“Life is a Journey”
Rev. Richard Feyen
recorded on 2 Mar 2014
READINGS FOR THE DAY:
First Reading: An Excerpt from A Journey with God in Time: A Spiritual Quest by John S. Dunne
“I tried passing over into the lives of the founders, passing over to Gotama, to Jesus, to Mohammed. I saw each of them as going into solitude to gain insight and then coming back to the human circle to share the insight with others. I say ‘insight,’ meaning ‘enlightenment’ for Gotama and ‘revelation’ for Jesus and Mohammed. It is as though there is a common underlying experience of going into solitude and coming back again into the human circle but in each one a unique insight into that common experience. Solitude for Gotama is being alone that is being all one, an aloneness that becomes all oneness in the enlightenment of ‘no self’ (anatta). Solitude for Jesus is being alone with the Alone whom he calls Abba, the Alone of ‘unconditional relation,’ as Martin Buber calls it, I and thou. Solitude for Mohammed is being alone with the Alone whom he calls Allah the Compassionate, the Merciful.”
Second Reading: 2 Peter 1:16-21 (from The Message by Eugene Peterson) We weren’t, you know, just wishing on a star when we laid the facts out before you regarding the powerful return of our Master, Jesus Christ. We were there for the preview! We saw it with our own eyes: Jesus resplendent with light from God the Father as the voice of Majestic Glory spoke: “This is my Son, marked by my love, focus of all my delight.” We were there on the holy mountain with him. We heard the voice out of heaven with our very own ears. We couldn’t be more sure of what we saw and heard – God’s glory, God’s voice. The prophetic Word was confirmed to us. You’ll do well to keep focusing on it. It’s the one light you have in a dark time as you wait for daybreak and the rising of the Morning Star in your hearts. The main thing to keep in mind here is that no prophecy of Scripture is a matter of private opinion. And why? Because it’s not something concocted in the human heart. Prophecy resulted when the Holy Spirit prompted men and women to speak God’s Word.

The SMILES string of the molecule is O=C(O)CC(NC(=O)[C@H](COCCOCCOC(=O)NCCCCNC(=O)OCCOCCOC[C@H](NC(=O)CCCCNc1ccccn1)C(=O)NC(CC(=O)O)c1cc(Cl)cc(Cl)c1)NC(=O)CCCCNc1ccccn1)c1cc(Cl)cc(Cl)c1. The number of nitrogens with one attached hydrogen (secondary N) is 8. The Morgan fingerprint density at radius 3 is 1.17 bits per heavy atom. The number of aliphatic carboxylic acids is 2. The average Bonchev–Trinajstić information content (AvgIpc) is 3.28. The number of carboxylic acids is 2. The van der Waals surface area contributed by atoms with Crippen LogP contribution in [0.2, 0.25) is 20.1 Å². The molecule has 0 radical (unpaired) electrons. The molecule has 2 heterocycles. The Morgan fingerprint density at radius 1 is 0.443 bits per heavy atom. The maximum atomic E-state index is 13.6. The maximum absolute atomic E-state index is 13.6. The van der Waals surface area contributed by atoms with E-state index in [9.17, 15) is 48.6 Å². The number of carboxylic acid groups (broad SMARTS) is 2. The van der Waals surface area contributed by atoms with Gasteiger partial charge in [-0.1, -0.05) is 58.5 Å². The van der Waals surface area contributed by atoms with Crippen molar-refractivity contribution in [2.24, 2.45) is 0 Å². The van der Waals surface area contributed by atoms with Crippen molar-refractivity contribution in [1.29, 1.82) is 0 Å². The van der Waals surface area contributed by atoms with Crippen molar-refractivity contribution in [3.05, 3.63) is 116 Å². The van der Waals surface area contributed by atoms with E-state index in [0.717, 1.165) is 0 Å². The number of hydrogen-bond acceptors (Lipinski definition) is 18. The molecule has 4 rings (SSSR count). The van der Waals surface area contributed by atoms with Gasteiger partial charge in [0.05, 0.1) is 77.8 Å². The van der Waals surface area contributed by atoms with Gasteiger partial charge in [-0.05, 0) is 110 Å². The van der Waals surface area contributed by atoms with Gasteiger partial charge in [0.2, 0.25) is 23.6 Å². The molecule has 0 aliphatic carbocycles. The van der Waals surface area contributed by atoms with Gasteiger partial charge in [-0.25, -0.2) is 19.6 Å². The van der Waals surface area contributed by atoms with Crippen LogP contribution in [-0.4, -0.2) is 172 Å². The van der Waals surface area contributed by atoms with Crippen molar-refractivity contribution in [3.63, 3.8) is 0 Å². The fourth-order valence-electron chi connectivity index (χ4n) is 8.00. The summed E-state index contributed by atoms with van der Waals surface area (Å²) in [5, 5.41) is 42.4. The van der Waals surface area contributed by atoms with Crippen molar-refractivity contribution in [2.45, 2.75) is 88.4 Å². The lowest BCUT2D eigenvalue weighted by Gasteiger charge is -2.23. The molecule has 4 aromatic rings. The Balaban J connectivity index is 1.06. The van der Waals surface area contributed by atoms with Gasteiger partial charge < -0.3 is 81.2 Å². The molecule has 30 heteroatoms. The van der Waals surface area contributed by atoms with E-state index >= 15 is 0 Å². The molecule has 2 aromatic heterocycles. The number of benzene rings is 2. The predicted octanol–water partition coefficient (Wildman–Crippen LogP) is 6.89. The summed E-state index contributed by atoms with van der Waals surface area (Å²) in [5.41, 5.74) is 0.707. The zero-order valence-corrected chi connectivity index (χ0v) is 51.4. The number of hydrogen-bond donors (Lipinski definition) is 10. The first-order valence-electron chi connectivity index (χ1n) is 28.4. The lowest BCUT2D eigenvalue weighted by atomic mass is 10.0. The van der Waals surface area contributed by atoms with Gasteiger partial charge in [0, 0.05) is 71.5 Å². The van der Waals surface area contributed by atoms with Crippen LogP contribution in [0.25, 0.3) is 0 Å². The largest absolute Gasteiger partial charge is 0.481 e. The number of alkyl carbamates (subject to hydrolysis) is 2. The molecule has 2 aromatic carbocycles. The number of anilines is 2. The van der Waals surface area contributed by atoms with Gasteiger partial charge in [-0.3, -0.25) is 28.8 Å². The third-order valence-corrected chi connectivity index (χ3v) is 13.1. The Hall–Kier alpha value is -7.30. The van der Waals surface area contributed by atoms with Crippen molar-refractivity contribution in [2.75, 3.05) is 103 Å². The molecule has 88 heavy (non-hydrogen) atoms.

Note: audio for this sermon is not available